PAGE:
What is sarcoidosis?
I didn't have any other symptoms of sarcoidosis, but I got a chest x-ray a few days ago that my doctor said shows the classic sarcoidosis pattern. He described the disease, but I couldn't understand. What does sarcoidosis do to me? What problems should I expect?
Sarcoidosis is a disease of inflammation, characterized on the microscopic level by the formation of granulomas (spherical collections of immune system cells). The exact cause of the disease is unknown; some researchers postulate an interaction between environmental factors or atypical infections. It is a process that often affects many different organ systems, and most commonly affects the lungs (in up to 90% of patients diagnosed with sarcoid). With lung involvement, the most common complaints of patients are cough and shortness of breath, but up to one-third of patients are thought to be completely without symptoms. Non-specific skin complaints and eye disease affect approximately one-third of patients with sarcoidosis. Less frequently, patients may have involvement of the liver, bone marrow, spleen, nervous system, and heart. Many patients diagnosed with sarcoidosis are thought to have acute self-limiting disease. Other patients may have a chronic course of disease, with symptoms depending on which organ systems are involved. Treatment is based on symptoms, and more extensive disease is typically treated with oral steroids. If steroids fail to control the symptoms, then other medications such as methotrexate and other immunosuppressant drugs may be tried. You should have a discussion with your physician about your diagnosis, the extent of your disease, and what treatment plan is best tailored to your symptoms.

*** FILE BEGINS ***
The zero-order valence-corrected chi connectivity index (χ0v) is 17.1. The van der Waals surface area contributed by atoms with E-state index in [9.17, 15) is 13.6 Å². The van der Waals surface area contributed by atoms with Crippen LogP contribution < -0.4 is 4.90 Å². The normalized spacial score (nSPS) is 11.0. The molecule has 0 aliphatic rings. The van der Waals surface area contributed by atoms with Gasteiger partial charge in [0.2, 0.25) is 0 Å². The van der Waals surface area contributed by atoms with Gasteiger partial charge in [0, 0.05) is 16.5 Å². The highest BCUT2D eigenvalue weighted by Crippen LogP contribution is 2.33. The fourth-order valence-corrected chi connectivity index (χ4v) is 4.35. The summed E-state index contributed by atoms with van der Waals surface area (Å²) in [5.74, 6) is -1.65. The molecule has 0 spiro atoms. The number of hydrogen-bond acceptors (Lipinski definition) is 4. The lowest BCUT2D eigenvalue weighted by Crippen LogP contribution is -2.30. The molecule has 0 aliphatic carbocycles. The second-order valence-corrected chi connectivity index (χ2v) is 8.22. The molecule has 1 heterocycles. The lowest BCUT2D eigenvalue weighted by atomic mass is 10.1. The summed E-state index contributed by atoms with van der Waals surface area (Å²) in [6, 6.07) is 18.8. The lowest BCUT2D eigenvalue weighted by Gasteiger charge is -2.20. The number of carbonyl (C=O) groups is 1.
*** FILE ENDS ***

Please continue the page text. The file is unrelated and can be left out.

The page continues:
This answer is for general informational purposes only and is not a substitute for professional medical advice.
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